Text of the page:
Two minutes before 10:30 a.m. on Monday, Barb Warwick was sworn in as the newest member of Pittsburgh City Council, promising to continue to listen to the residents of District 5 and bring them the kinds of improvements they want to see. 

Her first official action as a councilmember will come Tuesday morning, when the body holds a line-item vote of Mayor Ed Gainey’s nearly $660 million operating budget. 

“We know that building the Pittsburgh of the future doesn’t mean anything if it ignores the voices and the needs of the people living in Pittsburgh today,” she said in her acceptance speech.

A 14-year resident of “The Run,” a 4-mile section of Greenfield underneath the Parkway East, she got her start in local politics by working with activist groups fighting against the Mon-Oakland Connector project.

The project was a way to directly connect Oakland and Hazelwood by building a shuttle road through Schenley Park. Gainey halted the project earlier this year, after a six-year battle among developers, the city and local activists. 

“It was more than just a shuttle road through a public park,” Warwick said during her speech. “It was about people and communities coming together and demanding a say in how our money is spent. Because we know what’s best for our communities.”

She talked in her acceptance speech about what next steps could be for District 5. Some of these ideas include bringing a grocery store to Hazelwood, building a playground for Greenfield school students, and a recreational and senior center in the 31st Ward.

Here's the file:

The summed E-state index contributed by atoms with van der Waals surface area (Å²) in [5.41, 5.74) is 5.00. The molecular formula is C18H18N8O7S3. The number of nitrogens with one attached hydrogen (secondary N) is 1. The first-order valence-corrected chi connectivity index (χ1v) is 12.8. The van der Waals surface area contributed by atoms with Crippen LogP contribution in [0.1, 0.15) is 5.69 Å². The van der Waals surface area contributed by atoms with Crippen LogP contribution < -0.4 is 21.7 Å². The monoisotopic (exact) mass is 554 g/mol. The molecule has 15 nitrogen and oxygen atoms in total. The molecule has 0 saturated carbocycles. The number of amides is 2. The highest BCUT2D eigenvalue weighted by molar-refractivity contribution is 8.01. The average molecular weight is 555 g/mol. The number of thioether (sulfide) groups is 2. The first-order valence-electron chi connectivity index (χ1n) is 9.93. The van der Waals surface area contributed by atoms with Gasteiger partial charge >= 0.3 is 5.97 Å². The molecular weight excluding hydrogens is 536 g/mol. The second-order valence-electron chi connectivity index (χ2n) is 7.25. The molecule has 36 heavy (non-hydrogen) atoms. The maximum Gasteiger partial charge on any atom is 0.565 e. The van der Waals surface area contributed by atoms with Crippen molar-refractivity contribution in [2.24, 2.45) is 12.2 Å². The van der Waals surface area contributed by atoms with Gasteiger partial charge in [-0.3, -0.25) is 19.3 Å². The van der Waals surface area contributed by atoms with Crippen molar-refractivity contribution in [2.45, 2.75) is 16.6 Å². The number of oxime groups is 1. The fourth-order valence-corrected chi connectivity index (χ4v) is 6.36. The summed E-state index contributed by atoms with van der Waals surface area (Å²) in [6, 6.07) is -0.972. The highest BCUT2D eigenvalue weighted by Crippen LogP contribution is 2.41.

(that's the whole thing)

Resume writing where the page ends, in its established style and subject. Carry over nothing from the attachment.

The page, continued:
Warwick wants to add more traffic-calming measures and improve public transit across the district so people can get around more easily and without the use of cars. 

As a first-time public official, Warwick said all of these goals also came with a level of nerves.

She was asking herself if she was going to be able to deliver on “all this community-driven, for-the-people, by-the-people governance model that we’ve been talking about for so long.”

Since winning her election on Nov. 8, Warwick has attended every council session to get a lay of the land. 

“I want you to know that my door is always open. You have my ear,” she told the crowd Monday. “While I can’t promise that we’ll always agree, or that we’ll get everything all at once, what I can promise you is that you will always know where I stand. And that my staff and I will be proactive and persistent.”

Warwick’s swearing in has returned the legislative body to a full complement after former Councilman Corey O’Connor vacated his seat and Gov. Tom Wolf appointed him Allegheny County controller.

At the beginning of her acceptance speech, Warwick thanked O’Connor for his service to the people.

“We all owe him a debt of gratitude,” she said. 

Warwick had begun campaigning for the seat even before O’Connor had officially resigned to take over his new role.

In the more than 100-year history of the council, Warwick will be the body’s 13th female councilor and will return the body to a four-women, five-men split that it has seen numerous times in the past. 

Council President Theresa Kail-Smith noted it had been a number of years since that split, and the last time it had happened “we caused some shakeups around here.”

“I’m looking forward to shaking things up with you,” Kail-Smith told Warwick during the ceremony, earning many cheers from attendees. 

Other notable local politicians joined the crowd at the swearing-in ceremony, including O’Connor, Deputy Mayor Jake Pawlak standing in for Gainey, state Sen. Jay Costa, City Controller Michael Lamb and Allegheny County Councilwoman Bethany Hallam.

Barb Warwick, of Greenfield, stands at the front of Pittsburgh City Council chambers shortly after taking her oath of office as the new District 5 councilor on Monday, Dec. 12, 2022. (Hallie Lauer/Pittsburgh Union Progress)
Hallie Lauer

Hallie is the City Hall reporter at the Pittsburgh Post-Gazette, but she's currently on strike.

Hallie Lauer

Hallie is the City Hall reporter at the Pittsburgh Post-Gazette, but she's currently on strike.